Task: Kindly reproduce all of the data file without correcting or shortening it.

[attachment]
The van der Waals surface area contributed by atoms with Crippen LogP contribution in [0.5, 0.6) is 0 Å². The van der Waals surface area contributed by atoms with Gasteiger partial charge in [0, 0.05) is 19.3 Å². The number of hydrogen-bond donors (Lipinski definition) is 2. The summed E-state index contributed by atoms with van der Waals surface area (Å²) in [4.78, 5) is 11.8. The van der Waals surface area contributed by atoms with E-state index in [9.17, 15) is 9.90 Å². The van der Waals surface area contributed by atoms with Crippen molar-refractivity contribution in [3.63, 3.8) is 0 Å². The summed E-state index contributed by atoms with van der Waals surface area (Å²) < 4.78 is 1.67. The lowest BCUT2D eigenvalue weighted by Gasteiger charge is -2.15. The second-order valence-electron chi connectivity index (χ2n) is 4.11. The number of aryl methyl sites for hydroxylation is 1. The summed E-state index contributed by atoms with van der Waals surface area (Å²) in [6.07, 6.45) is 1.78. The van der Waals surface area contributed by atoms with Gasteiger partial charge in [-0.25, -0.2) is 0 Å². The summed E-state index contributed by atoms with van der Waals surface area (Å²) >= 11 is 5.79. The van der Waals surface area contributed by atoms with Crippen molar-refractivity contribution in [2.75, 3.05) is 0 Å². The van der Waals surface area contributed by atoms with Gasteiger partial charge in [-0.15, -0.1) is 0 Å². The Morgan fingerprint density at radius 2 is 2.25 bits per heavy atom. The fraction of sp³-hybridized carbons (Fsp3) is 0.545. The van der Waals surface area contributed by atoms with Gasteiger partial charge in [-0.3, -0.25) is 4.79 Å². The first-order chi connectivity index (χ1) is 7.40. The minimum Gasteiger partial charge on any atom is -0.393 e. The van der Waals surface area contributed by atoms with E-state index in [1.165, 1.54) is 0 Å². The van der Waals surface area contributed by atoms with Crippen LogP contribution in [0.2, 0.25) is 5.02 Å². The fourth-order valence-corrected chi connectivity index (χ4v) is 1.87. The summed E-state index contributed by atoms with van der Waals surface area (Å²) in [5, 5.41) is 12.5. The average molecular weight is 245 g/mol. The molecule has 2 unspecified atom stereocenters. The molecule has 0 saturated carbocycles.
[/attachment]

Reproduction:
The van der Waals surface area contributed by atoms with Crippen LogP contribution in [0.5, 0.6) is 0 Å². The van der Waals surface area contributed by atoms with Gasteiger partial charge in [0, 0.05) is 19.3 Å². The number of hydrogen-bond donors (Lipinski definition) is 2. The summed E-state index contributed by atoms with van der Waals surface area (Å²) in [4.78, 5) is 11.8. The van der Waals surface area contributed by atoms with E-state index in [9.17, 15) is 9.90 Å². The van der Waals surface area contributed by atoms with Crippen molar-refractivity contribution in [3.63, 3.8) is 0 Å². The summed E-state index contributed by atoms with van der Waals surface area (Å²) < 4.78 is 1.67. The lowest BCUT2D eigenvalue weighted by Gasteiger charge is -2.15. The second-order valence-electron chi connectivity index (χ2n) is 4.11. The number of aryl methyl sites for hydroxylation is 1. The summed E-state index contributed by atoms with van der Waals surface area (Å²) in [6.07, 6.45) is 1.78. The van der Waals surface area contributed by atoms with Gasteiger partial charge in [-0.25, -0.2) is 0 Å². The summed E-state index contributed by atoms with van der Waals surface area (Å²) >= 11 is 5.79. The van der Waals surface area contributed by atoms with Crippen molar-refractivity contribution in [2.75, 3.05) is 0 Å². The van der Waals surface area contributed by atoms with Gasteiger partial charge in [-0.15, -0.1) is 0 Å². The Morgan fingerprint density at radius 2 is 2.25 bits per heavy atom. The fraction of sp³-hybridized carbons (Fsp3) is 0.545. The van der Waals surface area contributed by atoms with Gasteiger partial charge in [-0.3, -0.25) is 4.79 Å². The first-order chi connectivity index (χ1) is 7.40. The minimum Gasteiger partial charge on any atom is -0.393 e. The van der Waals surface area contributed by atoms with E-state index in [1.165, 1.54) is 0 Å². The van der Waals surface area contributed by atoms with Crippen LogP contribution in [0.2, 0.25) is 5.02 Å². The fourth-order valence-corrected chi connectivity index (χ4v) is 1.87. The summed E-state index contributed by atoms with van der Waals surface area (Å²) in [5, 5.41) is 12.5. The average molecular weight is 245 g/mol. The molecule has 2 unspecified atom stereocenters. The molecule has 0 saturated carbocycles.